The "torture narrative" has taken another blow. As you may recall, Philippe Sands' Torture Team (or perhaps more accurately the excerpts that appeared in Vanity Fair) proved so persuasive to Jerry Nadler (D-NY) that he convened a hearing of the Subcommittee on the Constitution, Civil Rights and Liberties (under Rep. John Conyers' (D-MI) House Committee on the Judiciary) to demand the truth about the alleged illegal torture of detainees under the Bush administration. On July 15th, one of the main culprits in Sands' narrative, former Undersecretary of Defense for Policy Doug Feith, appeared with Sands himself to testify. Part of the logic of this exercise was that Feith had given Sands an interview for his book, and so how could he object to what Sands said? After all, like any responsible author, Sands was only repeating Feith's own words. This was Sands' big chance to destroy his credibility, with the added weight of a Congressional subcommittee behind him.
Not so fast, it seems.
In their July encounter, rather than being the victim, Feith turned the tables and ripped Sands for the "weave" of distortions and inaccuracies that makes up Torture Team. He detailed how Sands edited his statements and even made others up (notably regarding Article 3 of the Geneva Convention). Feith then requested Sands make the full transcript of their interview publicly available, and it is now up on the Vanity Fair site.
It makes for interesting reading. There is no mention of Article 3. The "gotcha" statements that were the foundation of Sands' case against Feith are so obviously doctored and recast to fit his case as to be laughable. Of course, a discerning reader might have suspected this from the get-go as in this day and age there are a number of ways to make primary documents publicly available--that is if you are not afraid of such scrutiny. Sands chose not to avail himself of any of them until publicly shamed into it. But given their busy schedules, it is understandable that Chairman Nadler and his Congressional cohorts who have been so eager to haul high-profile witnesses like Feith up to the Hill and harangue them, Vanity Fair in hand, have not had time to actually check Sands' sources.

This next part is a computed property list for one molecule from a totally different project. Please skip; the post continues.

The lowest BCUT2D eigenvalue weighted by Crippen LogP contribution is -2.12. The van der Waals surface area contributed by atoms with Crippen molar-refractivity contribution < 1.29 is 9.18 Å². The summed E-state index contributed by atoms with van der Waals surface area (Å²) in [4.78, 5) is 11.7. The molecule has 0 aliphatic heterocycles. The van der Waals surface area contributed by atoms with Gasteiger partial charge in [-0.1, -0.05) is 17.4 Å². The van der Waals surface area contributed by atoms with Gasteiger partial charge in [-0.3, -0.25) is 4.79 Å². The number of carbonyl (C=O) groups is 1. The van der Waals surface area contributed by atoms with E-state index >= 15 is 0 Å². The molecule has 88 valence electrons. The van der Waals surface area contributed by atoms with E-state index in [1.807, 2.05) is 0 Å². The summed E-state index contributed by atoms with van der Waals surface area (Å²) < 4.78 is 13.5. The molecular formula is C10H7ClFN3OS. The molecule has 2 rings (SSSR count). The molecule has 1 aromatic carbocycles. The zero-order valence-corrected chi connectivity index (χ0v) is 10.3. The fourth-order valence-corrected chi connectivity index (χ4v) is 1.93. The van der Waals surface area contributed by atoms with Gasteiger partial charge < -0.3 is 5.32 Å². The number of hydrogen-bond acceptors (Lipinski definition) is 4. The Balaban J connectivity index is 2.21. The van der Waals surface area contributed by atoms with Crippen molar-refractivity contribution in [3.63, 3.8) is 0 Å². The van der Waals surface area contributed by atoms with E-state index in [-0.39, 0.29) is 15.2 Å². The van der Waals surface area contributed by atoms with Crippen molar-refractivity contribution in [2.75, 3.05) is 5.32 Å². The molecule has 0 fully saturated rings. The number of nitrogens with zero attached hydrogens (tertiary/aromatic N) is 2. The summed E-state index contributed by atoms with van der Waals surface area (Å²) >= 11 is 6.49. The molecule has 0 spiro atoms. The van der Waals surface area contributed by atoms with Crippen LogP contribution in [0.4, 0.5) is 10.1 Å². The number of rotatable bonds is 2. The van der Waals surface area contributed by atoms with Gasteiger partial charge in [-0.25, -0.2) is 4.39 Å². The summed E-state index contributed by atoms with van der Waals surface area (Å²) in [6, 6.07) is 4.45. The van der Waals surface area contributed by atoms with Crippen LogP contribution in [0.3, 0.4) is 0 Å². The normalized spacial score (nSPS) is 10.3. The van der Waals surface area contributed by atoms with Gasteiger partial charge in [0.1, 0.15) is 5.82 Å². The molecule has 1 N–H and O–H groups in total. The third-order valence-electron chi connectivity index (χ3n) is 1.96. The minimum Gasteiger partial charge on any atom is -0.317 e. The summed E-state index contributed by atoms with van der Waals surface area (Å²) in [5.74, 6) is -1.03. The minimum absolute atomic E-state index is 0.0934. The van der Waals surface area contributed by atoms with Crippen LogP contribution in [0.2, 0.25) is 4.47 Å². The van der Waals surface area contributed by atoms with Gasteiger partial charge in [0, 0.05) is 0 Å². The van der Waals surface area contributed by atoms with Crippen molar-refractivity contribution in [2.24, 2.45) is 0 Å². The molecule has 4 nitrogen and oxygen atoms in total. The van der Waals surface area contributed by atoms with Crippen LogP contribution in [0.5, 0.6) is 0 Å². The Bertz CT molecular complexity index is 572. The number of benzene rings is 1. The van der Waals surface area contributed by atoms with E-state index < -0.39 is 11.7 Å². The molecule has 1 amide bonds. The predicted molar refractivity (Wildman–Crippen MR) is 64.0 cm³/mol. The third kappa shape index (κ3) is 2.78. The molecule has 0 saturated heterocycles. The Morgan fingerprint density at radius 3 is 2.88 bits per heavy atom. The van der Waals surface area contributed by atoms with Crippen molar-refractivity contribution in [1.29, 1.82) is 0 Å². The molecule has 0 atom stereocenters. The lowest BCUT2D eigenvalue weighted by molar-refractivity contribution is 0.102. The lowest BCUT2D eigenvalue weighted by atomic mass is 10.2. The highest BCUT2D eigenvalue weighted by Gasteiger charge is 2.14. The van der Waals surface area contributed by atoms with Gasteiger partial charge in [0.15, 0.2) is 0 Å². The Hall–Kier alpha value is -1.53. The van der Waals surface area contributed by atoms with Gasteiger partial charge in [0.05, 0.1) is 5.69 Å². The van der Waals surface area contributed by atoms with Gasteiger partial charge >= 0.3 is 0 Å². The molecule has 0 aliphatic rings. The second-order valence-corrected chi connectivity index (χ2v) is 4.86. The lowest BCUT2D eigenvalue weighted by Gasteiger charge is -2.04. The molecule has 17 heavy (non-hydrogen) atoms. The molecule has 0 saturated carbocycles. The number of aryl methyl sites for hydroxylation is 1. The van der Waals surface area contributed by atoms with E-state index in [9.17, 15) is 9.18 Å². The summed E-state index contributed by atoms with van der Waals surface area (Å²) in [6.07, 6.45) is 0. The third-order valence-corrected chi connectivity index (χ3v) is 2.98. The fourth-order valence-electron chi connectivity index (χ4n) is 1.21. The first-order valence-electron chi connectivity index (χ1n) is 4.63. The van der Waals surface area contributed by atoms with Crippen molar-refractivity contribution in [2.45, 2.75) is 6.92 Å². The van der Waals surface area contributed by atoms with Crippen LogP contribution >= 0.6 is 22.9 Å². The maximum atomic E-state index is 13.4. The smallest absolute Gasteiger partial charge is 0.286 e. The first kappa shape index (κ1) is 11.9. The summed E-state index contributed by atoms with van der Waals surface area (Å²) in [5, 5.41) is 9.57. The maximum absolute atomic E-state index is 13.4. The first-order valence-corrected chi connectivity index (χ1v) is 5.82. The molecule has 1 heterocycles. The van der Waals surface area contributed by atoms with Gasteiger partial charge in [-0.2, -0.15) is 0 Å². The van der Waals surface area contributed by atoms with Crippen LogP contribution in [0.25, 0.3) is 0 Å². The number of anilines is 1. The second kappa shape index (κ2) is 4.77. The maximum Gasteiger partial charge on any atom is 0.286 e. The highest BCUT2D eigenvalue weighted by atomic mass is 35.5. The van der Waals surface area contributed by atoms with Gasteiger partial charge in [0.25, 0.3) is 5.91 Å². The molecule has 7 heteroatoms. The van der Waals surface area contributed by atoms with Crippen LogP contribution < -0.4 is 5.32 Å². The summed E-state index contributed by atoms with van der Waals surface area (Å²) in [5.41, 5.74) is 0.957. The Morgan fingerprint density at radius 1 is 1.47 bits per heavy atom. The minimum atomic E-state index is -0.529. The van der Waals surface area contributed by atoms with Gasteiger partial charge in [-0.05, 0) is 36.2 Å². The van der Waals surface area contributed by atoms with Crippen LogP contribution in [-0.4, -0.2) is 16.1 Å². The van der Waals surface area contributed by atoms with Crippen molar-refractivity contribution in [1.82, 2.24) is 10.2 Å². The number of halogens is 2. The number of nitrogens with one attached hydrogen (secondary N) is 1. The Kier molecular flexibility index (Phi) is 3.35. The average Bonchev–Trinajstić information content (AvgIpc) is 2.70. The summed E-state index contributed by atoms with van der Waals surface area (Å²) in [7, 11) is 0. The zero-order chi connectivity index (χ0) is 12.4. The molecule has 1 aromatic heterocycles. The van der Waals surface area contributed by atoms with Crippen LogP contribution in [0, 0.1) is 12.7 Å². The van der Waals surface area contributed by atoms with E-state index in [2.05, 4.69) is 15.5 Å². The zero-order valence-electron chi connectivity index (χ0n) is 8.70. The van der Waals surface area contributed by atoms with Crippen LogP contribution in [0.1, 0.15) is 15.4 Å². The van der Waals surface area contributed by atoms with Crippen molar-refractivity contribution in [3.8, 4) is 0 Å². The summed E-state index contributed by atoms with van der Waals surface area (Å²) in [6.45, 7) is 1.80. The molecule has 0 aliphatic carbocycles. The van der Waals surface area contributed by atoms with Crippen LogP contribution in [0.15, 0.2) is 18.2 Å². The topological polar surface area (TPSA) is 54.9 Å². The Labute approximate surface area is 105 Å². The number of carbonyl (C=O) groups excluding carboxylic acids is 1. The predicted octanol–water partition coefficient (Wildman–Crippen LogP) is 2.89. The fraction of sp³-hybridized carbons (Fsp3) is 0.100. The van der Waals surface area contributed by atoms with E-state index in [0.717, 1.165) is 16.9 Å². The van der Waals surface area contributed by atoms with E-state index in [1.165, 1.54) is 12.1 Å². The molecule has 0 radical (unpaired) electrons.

Now Feith has done them a favor by pushing for the release of the transcript so they can see for themselves the house of cards on which this case is built. Feith has followed up with a letter to Chairman Nadler asking him "to acknowledge formally that Mr. Sands gave an untrue account of that interview, an account on which he built a false accusation against me of a war crime," and documenting the discrepancies between the transcript and Sands' story. As usual, Feith goes to the trouble of providing specific citations to support his case. We can hope that Mr. Nadler will give the same attention to this letter that he did to the Vanity Fair article, and you can call his office and encourage him to do so (202-225-5635).
While it is unfortunate that an able public servant like Doug Feith needs to spend his time defending himself from these cheap attacks instead of channeling his energies into something more productive, it is refreshing to see a vigorous counter-offensive against the likes of Phillipe Sands. Demonizing public service with careless, ill-founded accusations of "torture" to hawk books and magazines is a dangerous game--and Chairman Nadler and his subcommittee owe it to all of us to hold those who play it to the highest standard.